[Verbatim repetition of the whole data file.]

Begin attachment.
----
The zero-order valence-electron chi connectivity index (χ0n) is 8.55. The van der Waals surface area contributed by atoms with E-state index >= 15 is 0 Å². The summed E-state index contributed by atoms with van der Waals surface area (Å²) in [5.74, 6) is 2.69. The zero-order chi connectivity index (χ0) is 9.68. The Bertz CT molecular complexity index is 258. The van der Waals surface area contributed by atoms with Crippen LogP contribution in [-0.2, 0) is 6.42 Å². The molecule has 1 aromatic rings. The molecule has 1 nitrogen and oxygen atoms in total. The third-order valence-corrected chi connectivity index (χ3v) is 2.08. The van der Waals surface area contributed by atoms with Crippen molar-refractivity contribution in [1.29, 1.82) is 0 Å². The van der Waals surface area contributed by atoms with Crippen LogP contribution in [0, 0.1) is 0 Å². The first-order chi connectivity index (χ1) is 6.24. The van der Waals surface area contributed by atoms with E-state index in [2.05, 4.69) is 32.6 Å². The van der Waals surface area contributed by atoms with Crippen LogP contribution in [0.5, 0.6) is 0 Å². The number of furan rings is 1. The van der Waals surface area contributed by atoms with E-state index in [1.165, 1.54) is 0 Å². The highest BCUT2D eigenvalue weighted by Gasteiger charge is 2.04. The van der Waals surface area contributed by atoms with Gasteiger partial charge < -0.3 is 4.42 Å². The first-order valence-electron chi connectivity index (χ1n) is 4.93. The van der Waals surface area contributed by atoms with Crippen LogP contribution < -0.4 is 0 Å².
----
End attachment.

The zero-order valence-electron chi connectivity index (χ0n) is 8.55. The van der Waals surface area contributed by atoms with E-state index >= 15 is 0 Å². The summed E-state index contributed by atoms with van der Waals surface area (Å²) in [5.74, 6) is 2.69. The zero-order chi connectivity index (χ0) is 9.68. The Bertz CT molecular complexity index is 258. The van der Waals surface area contributed by atoms with Crippen LogP contribution in [-0.2, 0) is 6.42 Å². The molecule has 1 aromatic rings. The molecule has 1 nitrogen and oxygen atoms in total. The third-order valence-corrected chi connectivity index (χ3v) is 2.08. The van der Waals surface area contributed by atoms with Crippen molar-refractivity contribution in [1.29, 1.82) is 0 Å². The van der Waals surface area contributed by atoms with Crippen LogP contribution in [0, 0.1) is 0 Å². The first-order chi connectivity index (χ1) is 6.24. The van der Waals surface area contributed by atoms with E-state index in [2.05, 4.69) is 32.6 Å². The van der Waals surface area contributed by atoms with Crippen LogP contribution in [0.5, 0.6) is 0 Å². The number of furan rings is 1. The van der Waals surface area contributed by atoms with E-state index in [1.165, 1.54) is 0 Å². The highest BCUT2D eigenvalue weighted by Gasteiger charge is 2.04. The van der Waals surface area contributed by atoms with Gasteiger partial charge < -0.3 is 4.42 Å². The first-order valence-electron chi connectivity index (χ1n) is 4.93. The van der Waals surface area contributed by atoms with Crippen LogP contribution < -0.4 is 0 Å².